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Sensi Magazine

Tasty Tasting Rooms in Denver

Aug 23, 2016 04:05PM ● By John Lehndorff
So there I was, inhaling scented oxygen and sipping on a blueberry water kefir when I caught sight of my reflection in the mirror behind the bar at Tonic Herban Lounge. I guess nobody ever looks great with a cannula stuck in their nose, but when everyone around you is wearing one, well—you go with it.

One key to a memorable tasting room experience is to embrace it all—the rituals, the history, the equipment, the terminology, and the ambience. It helps to have an open mind when you take your first sip of “archie” kava from a bowl at Denver’s Kavasutra. The greyish liquid has an odd root-like flavor and slightly numbs your tongue.

Tasting rooms for craft breweries and distilleries have proliferated, and big festivals draw crowds almost every weekend in the Denver metro area. However, consuming is not tasting. Whether you are quaffing ale, kava, or whiskey, you hit the point where your ability (and desire) to pay attention drops pretty fast. At the following out-of-the-ordinary Colorado tasting rooms, your guide is often the person who brewed the perry, kept the bees, crushed the Riesling grapes, or roasted the coffee beans. Ask them what they taste, smell, and feel when sampling the beverage.

{1} Oxygen and Jun: Open 15 years, TONIC HERBAN LOUNGE is best known as an oxygen bar where you buy scented O2 in 10-minute increments. Many a tourist who ignored warnings about the altitude has been revived here, along with some who simply overindulged the night before. The subdued lighting, meditative music, cool vibe, and couches make relaxing hard to avoid. I hooked up to the oxygen (with my personal disposable cannula) with lavender-accented “Joy,” one of many aromatherapy blends. The packed 12-page menu is only available as plastic-covered sheets in a binder and not online. Besides hot tea, French press coffee, organic wine and sake, and various cocktail combinations with added potions and herbal elixirs, the roster features jun. Jun is a slightly effervescent drink like kombucha, fermented from green tea and honey. Tonic’s water kefir is fermented from water and fruit juice or honey, not milk. I did over-hear some only-in-Boulder, otherworldly conversations but I saw no one at Tonic glued to their smartphone (including me). I departed feeling nicely rebooted.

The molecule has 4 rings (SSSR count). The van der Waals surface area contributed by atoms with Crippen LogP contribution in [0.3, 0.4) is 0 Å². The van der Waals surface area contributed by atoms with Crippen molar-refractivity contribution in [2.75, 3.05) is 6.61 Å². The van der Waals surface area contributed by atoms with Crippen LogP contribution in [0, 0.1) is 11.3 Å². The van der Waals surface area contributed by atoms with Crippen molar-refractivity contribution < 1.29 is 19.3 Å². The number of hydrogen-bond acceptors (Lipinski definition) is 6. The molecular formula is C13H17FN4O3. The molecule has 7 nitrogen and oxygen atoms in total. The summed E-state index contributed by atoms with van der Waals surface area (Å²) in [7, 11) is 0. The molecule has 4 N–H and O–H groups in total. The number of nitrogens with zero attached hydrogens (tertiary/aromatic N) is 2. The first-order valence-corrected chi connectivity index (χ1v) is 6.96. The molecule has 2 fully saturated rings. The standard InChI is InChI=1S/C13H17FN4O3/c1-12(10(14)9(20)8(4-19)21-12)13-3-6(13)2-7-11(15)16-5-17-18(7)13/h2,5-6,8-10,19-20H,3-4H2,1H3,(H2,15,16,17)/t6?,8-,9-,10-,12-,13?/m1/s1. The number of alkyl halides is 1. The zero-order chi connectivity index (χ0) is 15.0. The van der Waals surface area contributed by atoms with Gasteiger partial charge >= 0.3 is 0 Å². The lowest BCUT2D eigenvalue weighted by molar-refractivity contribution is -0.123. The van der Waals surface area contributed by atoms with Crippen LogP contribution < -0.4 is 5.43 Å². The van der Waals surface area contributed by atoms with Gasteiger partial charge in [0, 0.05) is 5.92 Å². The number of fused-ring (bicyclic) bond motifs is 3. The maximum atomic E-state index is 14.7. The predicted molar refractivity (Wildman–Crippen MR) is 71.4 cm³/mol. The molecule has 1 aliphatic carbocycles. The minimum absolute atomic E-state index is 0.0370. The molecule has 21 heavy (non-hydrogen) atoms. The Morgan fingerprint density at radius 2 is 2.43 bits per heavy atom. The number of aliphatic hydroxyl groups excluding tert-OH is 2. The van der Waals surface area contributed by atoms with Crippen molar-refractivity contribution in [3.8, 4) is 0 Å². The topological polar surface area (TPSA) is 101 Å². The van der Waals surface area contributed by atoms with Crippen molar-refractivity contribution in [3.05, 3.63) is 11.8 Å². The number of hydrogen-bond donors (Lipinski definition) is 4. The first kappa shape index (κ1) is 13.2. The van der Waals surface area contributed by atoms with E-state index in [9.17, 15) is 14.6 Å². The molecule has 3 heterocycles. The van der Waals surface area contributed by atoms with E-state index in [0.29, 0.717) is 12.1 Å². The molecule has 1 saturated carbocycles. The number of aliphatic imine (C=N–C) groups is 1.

2011 10TH STREET

{2} Kava: It makes a certain sense to locate a bar celebrating South Seas tranquility in one of the noisiest, grittiest urban stretches in Denver. Colfax disappears when you walk into K AVASUTRA with its cool feel, mesmerizing flatscreen videos, and pulsating ambient tunes. Kavasutra, part of a five-location group, serves kava, a legal island root that is made into a beverage found to be relaxing and good for calming anxiety. Two varieties are sipped from plastic bowls that look like coconut shells. Milder tasting Van Kava and the manlier Archie Kava are served in single, double, and triple pours. I had an Archie and felt a mild, pleasant sense of well-being. To avoid flavor qualms, enjoy a frozen kava piña colada or margarita or stay simultaneously perky with a “Kavachino” made with cold-brew coffee. The menu also includes hot teas including matcha and yerba mate and bowls of acai sorbet, granola, coconut flakes, banana, bee pollen, and honey. The bar’s $1 happy hour is at 1 p.m. and 1 a.m. but the kava must be gulped down by 1:01 p.m. or a.m. to get that price.